A beginners guide to fell running
New to fell running? Here’s everything you need to know.
If you’re bored of monotonous city streets and side roads, fell running may be what you’ve been looking for. Leave behind the busy streets and dangerous back roads and head for the fells, home to some of the world’s most beautiful views.
Originating in England, the lake district to be exact, fell running now attracts many runners around the world. Conquering unpredictable weather, tough terrains, challenging ascents, and thrilling descents has many head over heels for this truly magnificent sport.
Best yet, you don’t need to be a professional athlete to get involved. Runners of reasonable fitness can enjoy running up and down hills in some of the most remote places in England.
So, if like many like-minded runners, this sounds appealing, you’re in luck. Here’s everything you need to know as a beginner before you tackle your first fell.
What is fell running?
Fell running consists of running up and down hills whilst navigating between two checkpoints. Often, there is no set route, and runners must navigate themselves via map and compass from start to finish.
Runners are expected to experience some of the toughest climbs, terrain, and of course British weather while conquering the fells.
What’s the difference between fell running and trail running?
You may be thinking, isn’t fell running basically not just trail running? Trail running often has more defined paths, and checkpoints, whereas fell running, is often pathless, unbelievably muddy, much more daring, and requires solo navigation.
What’s the difference between fell running and x-country running?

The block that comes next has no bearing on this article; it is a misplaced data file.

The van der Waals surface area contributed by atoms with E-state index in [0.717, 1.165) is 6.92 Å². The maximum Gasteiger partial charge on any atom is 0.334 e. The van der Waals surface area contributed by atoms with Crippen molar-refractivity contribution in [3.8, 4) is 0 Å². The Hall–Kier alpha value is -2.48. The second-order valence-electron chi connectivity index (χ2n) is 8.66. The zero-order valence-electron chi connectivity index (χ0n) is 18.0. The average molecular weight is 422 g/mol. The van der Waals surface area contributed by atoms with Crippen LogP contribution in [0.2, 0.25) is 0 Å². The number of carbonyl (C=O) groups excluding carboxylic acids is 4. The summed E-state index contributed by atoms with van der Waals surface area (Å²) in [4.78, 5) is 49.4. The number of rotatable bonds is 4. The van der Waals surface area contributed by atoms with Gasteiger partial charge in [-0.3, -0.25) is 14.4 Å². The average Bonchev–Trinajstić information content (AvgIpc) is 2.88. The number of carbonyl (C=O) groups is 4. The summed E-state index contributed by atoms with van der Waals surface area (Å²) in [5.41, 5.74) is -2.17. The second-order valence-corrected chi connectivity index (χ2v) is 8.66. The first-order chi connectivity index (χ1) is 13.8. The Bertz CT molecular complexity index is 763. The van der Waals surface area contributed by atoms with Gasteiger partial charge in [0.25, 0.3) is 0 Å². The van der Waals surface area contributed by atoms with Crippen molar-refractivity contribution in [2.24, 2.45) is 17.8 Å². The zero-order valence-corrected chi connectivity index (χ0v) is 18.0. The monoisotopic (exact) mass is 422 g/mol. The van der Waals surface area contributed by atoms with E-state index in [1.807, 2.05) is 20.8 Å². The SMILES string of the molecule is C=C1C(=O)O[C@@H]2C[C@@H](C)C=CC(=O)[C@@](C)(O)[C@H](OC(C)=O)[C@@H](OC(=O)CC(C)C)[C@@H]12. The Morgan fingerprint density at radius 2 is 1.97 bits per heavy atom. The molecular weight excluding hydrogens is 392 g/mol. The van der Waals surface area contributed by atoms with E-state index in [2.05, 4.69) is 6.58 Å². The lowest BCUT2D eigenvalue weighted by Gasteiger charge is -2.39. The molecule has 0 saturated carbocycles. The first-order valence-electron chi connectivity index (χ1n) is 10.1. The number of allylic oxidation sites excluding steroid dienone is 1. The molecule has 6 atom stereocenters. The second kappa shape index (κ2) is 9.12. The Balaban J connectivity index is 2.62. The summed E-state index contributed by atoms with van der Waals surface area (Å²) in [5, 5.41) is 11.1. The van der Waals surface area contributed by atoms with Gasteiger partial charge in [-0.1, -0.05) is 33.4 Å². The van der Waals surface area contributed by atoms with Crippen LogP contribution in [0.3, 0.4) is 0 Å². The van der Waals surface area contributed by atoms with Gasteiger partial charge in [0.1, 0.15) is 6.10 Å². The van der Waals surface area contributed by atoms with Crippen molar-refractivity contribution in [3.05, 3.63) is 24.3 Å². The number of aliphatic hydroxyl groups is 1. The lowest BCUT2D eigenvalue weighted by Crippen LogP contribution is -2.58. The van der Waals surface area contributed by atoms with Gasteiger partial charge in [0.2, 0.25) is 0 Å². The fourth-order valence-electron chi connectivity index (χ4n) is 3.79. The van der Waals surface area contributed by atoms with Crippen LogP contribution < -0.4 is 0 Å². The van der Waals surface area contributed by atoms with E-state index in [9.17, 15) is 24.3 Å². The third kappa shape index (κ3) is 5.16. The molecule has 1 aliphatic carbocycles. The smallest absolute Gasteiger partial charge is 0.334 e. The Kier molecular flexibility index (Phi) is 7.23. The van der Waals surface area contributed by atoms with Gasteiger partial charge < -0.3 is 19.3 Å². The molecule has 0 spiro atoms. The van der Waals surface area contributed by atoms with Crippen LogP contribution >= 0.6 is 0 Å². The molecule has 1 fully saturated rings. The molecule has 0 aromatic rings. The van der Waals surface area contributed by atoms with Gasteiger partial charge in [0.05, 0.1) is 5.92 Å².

So, there’s loads of mud and obstacles? Is that not x-country running? No. X-country running contains much less climbing and obstacles then trail running. While you’re likely to get equally muddy, it’s a lot more difficult to get lost on a marked x-country course than an unmarked fell. However, both are great fun!
What are the benefits of fell running?
While running up and down hills may sound like torture as a beginner, there are actually many benefits to stomping some of England’s toughest hills.
1. Improved cardiovascular health
The increased demands, as opposed to road and track running, will work your heart and lungs that little bit more, especially if using the fells for hill repeats or running intervals. If looking to increase your fitness rapidly, regularly hitting the fells is a sure way to do so.
2. Increased leg strength
With the changes in terrain and steep climbs, it comes no surprise that regularly running on the fells will increase your leg strength. As I’m sure you’re aware, the power we’re able to create with our legs each step plays a huge factor in how fast we’re able to run.
3. Change of scenery
A change of scenery is always a pleasant sight, especially when used to running in the city. Leaving behind the noisy streets and opting for the steep and muddy hills of England will provide a most likely well-needed break mental and physical from your regular running route.
4. Promotes weight-loss
The increased intensity to sustaining your regular running pace will promote weight-loss. If using running to lose weight, hitting the fells even once a week will make a huge difference.
How do I get started?
Now that we know the many benefits of hitting the fells, how do you get started? As a beginner, it’s best to run with a group, to begin with. This will keep you on the right track while staying safe.
You can visit the fell runners association (FRA) website to find fell running clubs across the country. Simply contact a group you’re interested in and see if other runners are willing to have you on board.
Related: 8 Tips to stay safe while running during the day or at night.
If at first, you don’t succeed…
Before conquering your first fell, it’s advised to reduce your expectations of how ‘fast’ you may be. Instead of rolling road, you’ll be jumping river crossings, climbing steep ascents, navigating rough pathways, and more than likely at some point getting lost.